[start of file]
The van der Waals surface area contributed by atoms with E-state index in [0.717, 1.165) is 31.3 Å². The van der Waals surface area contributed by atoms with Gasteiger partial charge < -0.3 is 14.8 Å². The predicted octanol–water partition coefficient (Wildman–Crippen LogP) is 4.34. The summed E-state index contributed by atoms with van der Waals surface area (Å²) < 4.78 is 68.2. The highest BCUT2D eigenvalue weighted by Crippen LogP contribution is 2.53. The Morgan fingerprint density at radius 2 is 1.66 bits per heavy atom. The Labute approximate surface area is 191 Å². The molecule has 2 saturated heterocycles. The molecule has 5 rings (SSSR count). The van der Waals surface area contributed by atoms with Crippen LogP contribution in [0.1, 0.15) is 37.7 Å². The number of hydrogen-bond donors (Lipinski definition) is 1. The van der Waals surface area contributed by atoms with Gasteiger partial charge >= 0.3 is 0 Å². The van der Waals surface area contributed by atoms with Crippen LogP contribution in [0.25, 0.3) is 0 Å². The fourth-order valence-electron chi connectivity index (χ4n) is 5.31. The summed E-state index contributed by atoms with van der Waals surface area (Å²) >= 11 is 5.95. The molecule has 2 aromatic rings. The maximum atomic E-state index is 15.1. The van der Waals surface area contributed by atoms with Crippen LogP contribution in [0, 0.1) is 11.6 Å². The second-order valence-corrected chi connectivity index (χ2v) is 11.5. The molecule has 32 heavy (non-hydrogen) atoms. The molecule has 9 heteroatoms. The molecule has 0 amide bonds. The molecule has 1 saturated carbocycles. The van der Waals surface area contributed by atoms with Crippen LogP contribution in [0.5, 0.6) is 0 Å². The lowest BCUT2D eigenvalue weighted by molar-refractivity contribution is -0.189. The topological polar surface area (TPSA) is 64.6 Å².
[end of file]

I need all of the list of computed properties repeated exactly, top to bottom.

The van der Waals surface area contributed by atoms with E-state index in [0.717, 1.165) is 31.3 Å². The van der Waals surface area contributed by atoms with Gasteiger partial charge < -0.3 is 14.8 Å². The predicted octanol–water partition coefficient (Wildman–Crippen LogP) is 4.34. The summed E-state index contributed by atoms with van der Waals surface area (Å²) < 4.78 is 68.2. The highest BCUT2D eigenvalue weighted by Crippen LogP contribution is 2.53. The Morgan fingerprint density at radius 2 is 1.66 bits per heavy atom. The Labute approximate surface area is 191 Å². The molecule has 2 saturated heterocycles. The molecule has 5 rings (SSSR count). The van der Waals surface area contributed by atoms with Crippen LogP contribution in [0.1, 0.15) is 37.7 Å². The number of hydrogen-bond donors (Lipinski definition) is 1. The van der Waals surface area contributed by atoms with Gasteiger partial charge >= 0.3 is 0 Å². The van der Waals surface area contributed by atoms with Crippen LogP contribution in [0.25, 0.3) is 0 Å². The fourth-order valence-electron chi connectivity index (χ4n) is 5.31. The summed E-state index contributed by atoms with van der Waals surface area (Å²) >= 11 is 5.95. The molecule has 2 aromatic rings. The maximum atomic E-state index is 15.1. The van der Waals surface area contributed by atoms with Crippen LogP contribution in [0, 0.1) is 11.6 Å². The second-order valence-corrected chi connectivity index (χ2v) is 11.5. The molecule has 32 heavy (non-hydrogen) atoms. The molecule has 9 heteroatoms. The molecule has 0 amide bonds. The molecule has 1 saturated carbocycles. The van der Waals surface area contributed by atoms with Crippen LogP contribution in [0.5, 0.6) is 0 Å². The lowest BCUT2D eigenvalue weighted by molar-refractivity contribution is -0.189. The topological polar surface area (TPSA) is 64.6 Å².